#1 John Dunlap, WR, 6-1/218, Senior, 34 receptions for 303 yards, 8.9 YPC, 43.3 YPG, 3 TDs: He may not be the flashiest receiver ever to play the game, but senior wide receiver John Dunlap has been a solid performer for the Wolfpack throughout his career. Voted a captain by his teammates prior to this year, Dunlap currently leads NCSU with 34 receptions this season and currently ranks fourth in the ACC with 4.86 catches per game. His eight catches against East Carolina was a career high. Dunlap is the biggest target on third down and the second most sought after receiver on first down, averaging 9.4 yards per attempt on first down.
#2, Darrell Blackman, WR, 5-11/210, Senior, 22 receptions for 283 yards, 12.9 YPC, 40.4 YPG, 1 TD: In order to win, the Cavaliers must keep all-purpose receiver Darrell Blackman at bay. He is the club's primary first down target, averaging 11 yards per attempt on first down. He is somewhat weak on third down where he is converting just 37% of his chances. For his career, he averages just more than 12 yards per catch and is a running threat in the offense as well.A Closer Look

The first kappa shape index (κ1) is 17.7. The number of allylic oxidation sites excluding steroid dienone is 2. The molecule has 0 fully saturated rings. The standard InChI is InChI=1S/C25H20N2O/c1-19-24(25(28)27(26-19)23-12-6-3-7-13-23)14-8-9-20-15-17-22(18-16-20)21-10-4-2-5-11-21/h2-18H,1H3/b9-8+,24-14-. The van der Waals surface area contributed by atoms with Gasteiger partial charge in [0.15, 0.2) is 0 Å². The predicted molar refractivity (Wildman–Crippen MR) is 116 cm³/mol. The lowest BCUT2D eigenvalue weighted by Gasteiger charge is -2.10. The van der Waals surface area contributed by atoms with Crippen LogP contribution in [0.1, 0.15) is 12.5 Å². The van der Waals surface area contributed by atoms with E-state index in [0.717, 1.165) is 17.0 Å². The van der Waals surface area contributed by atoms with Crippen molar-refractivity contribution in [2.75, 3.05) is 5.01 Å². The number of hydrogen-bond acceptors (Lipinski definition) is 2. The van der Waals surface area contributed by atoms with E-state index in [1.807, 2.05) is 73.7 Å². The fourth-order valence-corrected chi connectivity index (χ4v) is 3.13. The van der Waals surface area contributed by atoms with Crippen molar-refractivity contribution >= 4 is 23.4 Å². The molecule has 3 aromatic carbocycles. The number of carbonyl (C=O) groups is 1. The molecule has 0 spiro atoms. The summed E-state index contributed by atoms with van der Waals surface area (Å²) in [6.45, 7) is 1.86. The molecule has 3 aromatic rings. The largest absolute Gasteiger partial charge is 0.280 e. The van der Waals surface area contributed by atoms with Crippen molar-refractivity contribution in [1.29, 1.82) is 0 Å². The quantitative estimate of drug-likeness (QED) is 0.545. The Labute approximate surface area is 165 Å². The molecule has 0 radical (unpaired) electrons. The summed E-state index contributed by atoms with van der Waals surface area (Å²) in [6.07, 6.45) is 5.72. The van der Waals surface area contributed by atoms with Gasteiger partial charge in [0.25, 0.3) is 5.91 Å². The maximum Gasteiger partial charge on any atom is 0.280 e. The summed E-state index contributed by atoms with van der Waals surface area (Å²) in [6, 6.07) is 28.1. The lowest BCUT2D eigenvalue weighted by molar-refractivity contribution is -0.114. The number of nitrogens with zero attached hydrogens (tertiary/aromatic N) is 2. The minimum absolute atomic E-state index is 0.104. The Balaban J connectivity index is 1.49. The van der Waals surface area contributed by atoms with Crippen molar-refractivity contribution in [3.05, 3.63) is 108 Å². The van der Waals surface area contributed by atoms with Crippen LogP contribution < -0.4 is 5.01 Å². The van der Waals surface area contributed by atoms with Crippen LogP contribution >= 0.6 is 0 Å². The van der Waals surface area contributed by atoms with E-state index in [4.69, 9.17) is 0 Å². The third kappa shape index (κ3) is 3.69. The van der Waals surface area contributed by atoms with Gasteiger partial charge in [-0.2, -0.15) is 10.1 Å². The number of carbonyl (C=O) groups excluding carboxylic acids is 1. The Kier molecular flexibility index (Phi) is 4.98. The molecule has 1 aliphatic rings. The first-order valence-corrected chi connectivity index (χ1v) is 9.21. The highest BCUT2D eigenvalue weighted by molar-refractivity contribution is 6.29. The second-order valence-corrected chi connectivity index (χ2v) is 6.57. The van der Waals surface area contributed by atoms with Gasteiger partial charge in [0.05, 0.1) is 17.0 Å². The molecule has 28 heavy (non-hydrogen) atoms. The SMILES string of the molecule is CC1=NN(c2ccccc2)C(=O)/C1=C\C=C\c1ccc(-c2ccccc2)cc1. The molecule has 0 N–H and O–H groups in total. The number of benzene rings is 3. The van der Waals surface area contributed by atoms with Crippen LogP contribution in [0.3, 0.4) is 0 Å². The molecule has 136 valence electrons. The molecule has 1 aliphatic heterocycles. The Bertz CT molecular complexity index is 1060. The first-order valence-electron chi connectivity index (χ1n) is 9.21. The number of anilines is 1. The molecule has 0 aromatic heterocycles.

Running Offense: TOM O'BRIEN RUNS THE FOOTBALL. He did at BC and the plan is to do it in Raleigh. Since 2000, Boston College attempted 6,007 offensive plays and 55% of the time the Eagles were running the football. In 2000 and 2001, BC ran the ball more than 60 percent of the time. 2007 has been the first time this century that BC attempted more passes than runs. Of course with First Team All-ACC trigger-man Matt Ryan at the helm, who wouldn't?